2

Our neighbours have a dripping overflow pipe that is right up against the side of our property. I have mentioned it to them but they don't seem concerned and are not in a hurry to get it fixed. I understand that a leaking pipe can undermine foundations is the same true of a dripping overflow pipe leading to water continuously sitting against the walls. On the one hand; external walls are supposed to be exposed to water, but on the other, its continuous water

enter image description here

It's dripping such that a 6 litre watering can placed underneath (neighbours solution) fills up over night.

Obviously the issue causing the overflow to leak should be fixed but I'm trying to gauge if that's entirely my neighbours problem or if it could cause damage to my house and I should be more insistent.

If relevant we are in the UK, a somewhat cold, rainy country¹ that rarely has built in AC units

¹That makes the UK sound horrible, it's a nice place really

8
  • What is an over-flow pipe? Where is the water coming from ? Sep 16, 2022 at 14:07
  • 1
    the UK is a nice place, but it certainly isn't the weather that makes it so. ;^)
    – Tiger Guy
    Sep 16, 2022 at 15:20
  • 1
    I'd just knock on the door & say "Do you want me to fix that cistern overflow for you?" 30s job, assuming the level is just set a bit high. If you set it 2" lower & it still leaks, then the annoyance of the extra difficulty in making it flush twice in succession might eventually persuade them to get a new ballcock ;)) On the other hand - maybe they like frogs...
    – Tetsujin
    Sep 16, 2022 at 15:43
  • 1
    Just install a pipe that diverts the drip from there to about 3 feet to the right in your picture, further away from your property. If they don't notice or care about the drip they certainly won't notice or care about your doing this.
    – jay613
    Sep 16, 2022 at 16:01
  • 1
    6 liters in one night doesn't sound worrisome to be honest unless you have non-porous soil like clay or something. Ideally you would just divert the water further from the foundation and be done with it. I'm a little surprised it's not the white pipe that's leaking since that is much more likely to be a condensate drain.
    – MonkeyZeus
    Sep 16, 2022 at 19:12

2 Answers 2

3

The answer is simple yet the solution can be tricky. There should never be water constantly dripping from any source along the foundation of a structure. A simple solution is to shut off the drip. However it may be from an AC drain or some other necessary drain and cannot be shut off. Then there should be pipe added to carry the water away from the foundation. Now comes the tricky part. The pic showed your home and the neighbors home sharing a common wall. Depending on the laws in the area where you live you may , or may not be allowed to address this yourself.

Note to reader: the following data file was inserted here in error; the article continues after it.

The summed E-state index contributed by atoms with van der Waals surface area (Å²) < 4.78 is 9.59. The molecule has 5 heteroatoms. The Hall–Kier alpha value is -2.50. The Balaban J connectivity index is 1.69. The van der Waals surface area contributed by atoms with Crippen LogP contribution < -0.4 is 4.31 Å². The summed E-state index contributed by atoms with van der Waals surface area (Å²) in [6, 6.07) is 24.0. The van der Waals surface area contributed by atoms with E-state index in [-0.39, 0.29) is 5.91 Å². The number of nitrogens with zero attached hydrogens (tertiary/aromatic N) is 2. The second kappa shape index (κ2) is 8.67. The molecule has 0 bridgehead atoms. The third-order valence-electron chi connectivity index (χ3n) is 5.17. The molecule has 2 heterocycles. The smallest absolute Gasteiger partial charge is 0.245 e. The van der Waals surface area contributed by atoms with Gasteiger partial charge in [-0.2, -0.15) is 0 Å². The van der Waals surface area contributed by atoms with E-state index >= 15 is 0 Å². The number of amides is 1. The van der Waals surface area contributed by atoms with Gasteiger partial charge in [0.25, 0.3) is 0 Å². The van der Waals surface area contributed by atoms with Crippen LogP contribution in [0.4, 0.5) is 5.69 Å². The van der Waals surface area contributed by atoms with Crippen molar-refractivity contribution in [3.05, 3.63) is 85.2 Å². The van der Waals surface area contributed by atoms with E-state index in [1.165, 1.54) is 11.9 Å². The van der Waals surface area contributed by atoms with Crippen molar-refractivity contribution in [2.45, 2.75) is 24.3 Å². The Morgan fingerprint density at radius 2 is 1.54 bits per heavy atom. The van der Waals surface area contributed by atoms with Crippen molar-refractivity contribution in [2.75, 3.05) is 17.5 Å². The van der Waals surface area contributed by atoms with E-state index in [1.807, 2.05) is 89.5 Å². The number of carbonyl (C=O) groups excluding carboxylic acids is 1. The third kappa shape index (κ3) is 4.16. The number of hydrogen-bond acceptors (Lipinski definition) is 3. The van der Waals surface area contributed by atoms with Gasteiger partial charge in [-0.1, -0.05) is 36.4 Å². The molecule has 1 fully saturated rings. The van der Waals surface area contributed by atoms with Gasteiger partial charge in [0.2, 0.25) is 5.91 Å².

If there is a manager of the complex ask them. Perhaps there is a board or some entity responsible for the common area. Tell them about this problem and be sure to include that it is more than an annoyance, but a concern with the long term safety of the structure. Since you discovered this instance there may be other areas around the building/s that have the same issue with the other owners ignorant to the long term implications. They all should be addressed. Good Luck

1
  • Could you take a look at this question please ?
    – Amogam
    Oct 7, 2022 at 17:32
3

That looks like a drain for the condensate from their air handler for their AC unit. If so, it's not something they can fix, it was installed that way. It also looks like there's a white PVC pipe exiting that wall too that might be from your AC unit.

It could also be from a leaking pressure relief valve from a water heater. Is the water warm or hot? The piping used to be done this way. If so, the neighbor should get this fixed, wasting water and energy.

You might try diverting the water with one of these water diverters, see picture below from Amazon.

enter image description here

1
  • 1
    Using a diverter is an excellent idea - low-cost, unobtrusive, non-controversial (hopefully) and easily installed. I'm not convinced that 1/2-1 liter an hour is a threat to the foundation, but this solution should allay any fears about it.
    – MattDMo
    Sep 16, 2022 at 17:18

Your Answer

By clicking “Post Your Answer”, you agree to our terms of service and acknowledge you have read our privacy policy.

Not the answer you're looking for? Browse other questions tagged or ask your own question.